Students discuss race, U.S. prison system at documentary screening

A screening of the film "13th" on Friday allowed students to share their thoughts about racial discrimination and the Presidential election.

Syracuse University’s Pre-Law Chapter of the National Black Law Students Association (NBLSA) held a screening of the Ava DuVernay-directed documentary 13th on Friday night. The film, displayed in 114 Hall of Languages, was followed by a multi-part discussion about the film and its content.

NBLSA, a nationwide organization of black law students focused on fostering “socially conscious” legal professionals, held the event in collaboration with La Lucha, a student organization dedicated to raising awareness of issues affecting Latino students in Syracuse University and beyond.

"Having seen students who have grown up in the same community as me have different outcomes than me, it’s hard.”
- Francis Morency

Francis Morency, the NBLSA Pre-Law Chapter’s President and host of the event, said the partnership with La Lucha is part of a larger effort to unite students of different backgrounds to discuss issues affecting the university at large.

“We want to get different perspectives on board, get different perspectives in the picture that we’re trying to create at Syracuse University,” Morency said. “As NBLSA we want to push that conversation forward, and show that different orgs don’t have to be alone in this conversation. They can partner up in order to help the entire university.”

The film shown at the event, 13th, chronicles the history of the modern prison system in the United States, and how its laws have changed since President Richard Nixon declared his “war on drugs.” The film makes the argument that the policies enacted since then, especially under Presidents Reagan, Bush Sr. and Clinton, helped the country to continue the practices of slavery by labeling disproportionately large groups of black and Hispanic Americans as felons.

Morency, an international relations and African-American studies senior interested in pursuing a career in law, said that he found it important to show the film to other students interested in entering the legal field or advocating for social change.

“It’s a great intersection between policy and humanity,” Morency said. “Discussing how the prison industry has been set up and having people here who have been affected by the prison industry as U.S. citizens, I think it’s important to bring that narrative and conversation to undergraduate students, especially as public figures, as lawmakers, as policymakers and as lawyers in the future who are going to be talking and influencing these issues in the future.”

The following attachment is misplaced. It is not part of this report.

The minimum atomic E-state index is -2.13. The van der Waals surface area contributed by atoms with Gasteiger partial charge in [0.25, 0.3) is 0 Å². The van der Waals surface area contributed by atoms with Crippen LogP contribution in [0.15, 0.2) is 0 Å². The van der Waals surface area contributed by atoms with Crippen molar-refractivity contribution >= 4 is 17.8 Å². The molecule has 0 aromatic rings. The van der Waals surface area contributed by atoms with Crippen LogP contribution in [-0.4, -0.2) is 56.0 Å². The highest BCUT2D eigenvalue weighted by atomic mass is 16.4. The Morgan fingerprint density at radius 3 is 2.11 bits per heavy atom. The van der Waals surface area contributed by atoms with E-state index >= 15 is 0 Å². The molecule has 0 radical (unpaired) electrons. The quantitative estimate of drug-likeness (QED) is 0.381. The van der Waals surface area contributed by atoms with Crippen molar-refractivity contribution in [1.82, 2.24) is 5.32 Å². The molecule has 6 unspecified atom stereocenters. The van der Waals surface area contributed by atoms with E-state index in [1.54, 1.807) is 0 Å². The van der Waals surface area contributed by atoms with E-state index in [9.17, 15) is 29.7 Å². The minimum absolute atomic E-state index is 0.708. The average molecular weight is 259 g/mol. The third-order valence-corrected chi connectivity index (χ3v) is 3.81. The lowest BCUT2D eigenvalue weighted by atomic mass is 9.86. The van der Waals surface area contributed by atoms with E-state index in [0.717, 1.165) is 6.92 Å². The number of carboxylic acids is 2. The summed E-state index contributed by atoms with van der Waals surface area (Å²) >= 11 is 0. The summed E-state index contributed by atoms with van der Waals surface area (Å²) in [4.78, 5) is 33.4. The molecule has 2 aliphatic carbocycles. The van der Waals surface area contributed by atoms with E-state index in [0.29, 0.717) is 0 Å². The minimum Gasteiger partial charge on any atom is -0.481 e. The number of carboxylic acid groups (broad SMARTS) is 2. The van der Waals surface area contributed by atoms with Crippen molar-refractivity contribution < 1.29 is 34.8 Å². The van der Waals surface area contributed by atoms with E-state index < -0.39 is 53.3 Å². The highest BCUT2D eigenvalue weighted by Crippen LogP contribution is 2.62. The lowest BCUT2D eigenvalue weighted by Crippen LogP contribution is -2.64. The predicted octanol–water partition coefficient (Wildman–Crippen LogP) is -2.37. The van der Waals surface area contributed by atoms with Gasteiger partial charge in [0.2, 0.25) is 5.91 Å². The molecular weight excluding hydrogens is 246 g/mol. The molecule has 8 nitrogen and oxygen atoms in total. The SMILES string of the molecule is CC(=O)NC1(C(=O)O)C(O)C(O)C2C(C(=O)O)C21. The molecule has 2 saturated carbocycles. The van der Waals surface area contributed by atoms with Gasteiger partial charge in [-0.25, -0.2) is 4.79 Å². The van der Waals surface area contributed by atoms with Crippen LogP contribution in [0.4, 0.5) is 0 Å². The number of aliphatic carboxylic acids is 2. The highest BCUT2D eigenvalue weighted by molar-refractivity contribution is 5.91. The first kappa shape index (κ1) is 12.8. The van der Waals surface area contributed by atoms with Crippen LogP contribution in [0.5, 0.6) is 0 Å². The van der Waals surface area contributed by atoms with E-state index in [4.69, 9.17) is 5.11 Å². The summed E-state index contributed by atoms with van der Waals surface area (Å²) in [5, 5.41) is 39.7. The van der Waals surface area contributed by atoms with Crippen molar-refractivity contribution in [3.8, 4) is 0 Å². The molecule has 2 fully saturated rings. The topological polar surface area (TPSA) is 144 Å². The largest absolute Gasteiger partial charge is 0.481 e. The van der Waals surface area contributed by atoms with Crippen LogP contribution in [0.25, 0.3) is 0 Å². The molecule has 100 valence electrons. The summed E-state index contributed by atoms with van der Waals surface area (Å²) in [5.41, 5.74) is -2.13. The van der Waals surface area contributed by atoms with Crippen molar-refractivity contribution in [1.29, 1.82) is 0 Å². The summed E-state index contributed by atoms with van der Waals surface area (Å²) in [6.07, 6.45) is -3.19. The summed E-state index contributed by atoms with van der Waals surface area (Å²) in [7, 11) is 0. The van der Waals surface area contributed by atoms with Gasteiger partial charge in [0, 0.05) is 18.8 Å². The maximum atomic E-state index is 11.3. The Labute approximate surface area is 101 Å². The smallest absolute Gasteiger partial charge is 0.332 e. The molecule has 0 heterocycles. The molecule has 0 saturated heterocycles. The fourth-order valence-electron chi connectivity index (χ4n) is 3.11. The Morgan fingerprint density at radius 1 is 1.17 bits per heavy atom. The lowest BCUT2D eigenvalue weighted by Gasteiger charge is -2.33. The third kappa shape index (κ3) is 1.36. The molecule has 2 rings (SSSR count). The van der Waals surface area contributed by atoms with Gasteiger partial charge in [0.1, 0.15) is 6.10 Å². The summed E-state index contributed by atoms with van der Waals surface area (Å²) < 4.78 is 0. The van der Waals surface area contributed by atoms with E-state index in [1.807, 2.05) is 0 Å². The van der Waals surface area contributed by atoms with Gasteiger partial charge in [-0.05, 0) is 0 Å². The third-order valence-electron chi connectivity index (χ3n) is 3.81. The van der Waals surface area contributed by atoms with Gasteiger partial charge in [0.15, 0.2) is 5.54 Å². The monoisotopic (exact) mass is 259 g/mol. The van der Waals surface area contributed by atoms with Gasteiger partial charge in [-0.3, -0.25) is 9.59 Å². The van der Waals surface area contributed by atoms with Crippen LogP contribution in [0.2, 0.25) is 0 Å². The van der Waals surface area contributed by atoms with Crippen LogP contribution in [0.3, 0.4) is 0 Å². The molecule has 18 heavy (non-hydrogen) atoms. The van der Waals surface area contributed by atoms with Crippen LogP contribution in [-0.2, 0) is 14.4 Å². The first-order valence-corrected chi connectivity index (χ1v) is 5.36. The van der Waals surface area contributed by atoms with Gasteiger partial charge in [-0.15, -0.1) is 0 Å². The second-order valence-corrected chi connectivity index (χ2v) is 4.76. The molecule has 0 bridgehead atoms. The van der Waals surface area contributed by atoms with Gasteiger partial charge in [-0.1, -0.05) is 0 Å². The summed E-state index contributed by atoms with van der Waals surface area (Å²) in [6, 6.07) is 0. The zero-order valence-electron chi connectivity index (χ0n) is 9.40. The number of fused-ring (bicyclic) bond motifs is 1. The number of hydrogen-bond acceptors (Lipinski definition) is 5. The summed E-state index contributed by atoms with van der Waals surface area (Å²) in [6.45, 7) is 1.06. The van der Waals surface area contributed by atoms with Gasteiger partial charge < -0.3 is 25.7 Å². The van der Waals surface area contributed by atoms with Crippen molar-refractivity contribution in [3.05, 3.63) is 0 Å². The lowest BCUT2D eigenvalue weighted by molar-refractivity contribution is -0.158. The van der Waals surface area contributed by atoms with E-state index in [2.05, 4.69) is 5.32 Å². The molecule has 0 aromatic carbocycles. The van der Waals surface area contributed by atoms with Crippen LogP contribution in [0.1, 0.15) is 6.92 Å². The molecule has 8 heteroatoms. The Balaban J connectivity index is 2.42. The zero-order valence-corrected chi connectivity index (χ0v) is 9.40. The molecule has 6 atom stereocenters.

Morency added that the film’s topics held a special resonance with him, being a person of color from a community affected by the modern state of the U.S. prison system.

“Even beyond being a person who wants to go into law, having people in my community who have been affected by the school-to-prison pipeline, having seen students who have grown up in the same community as me have different outcomes than me, it’s hard,” Morency said.

Much of the discussion following the screening focused on the implications of the election on people of color in the United States. The film was initially released about a month before election day, but it features many of President-elect Donald Trump’s comments about protesters, Mexican immigrants and African-Americans to frame his ideology in the larger history of institutional racism in America.

Dwayne Ellmore, a television, radio and film sophomore in attendance at the event, expressed his concern with the election’s results in the context of the film’s topics at large.

“The fact that it’s 2016 and we’re still having these problems is unfortunate,” Ellmore said. “It’s going to be very difficult. I think that the fact that a candidate that saw it as a problem lost is going to make it very difficult for fighting it in the future.”

Morency, who said he didn’t anticipate the election’s results to dominate the discussion, said the “pain” people continue to feel about its results hasn’t gone anywhere.

“The wound is still fresh."

Post new comment

* Field must be completed for your comment to appear on The NewsHouse
The content of this field is kept private and will not be shown publicly.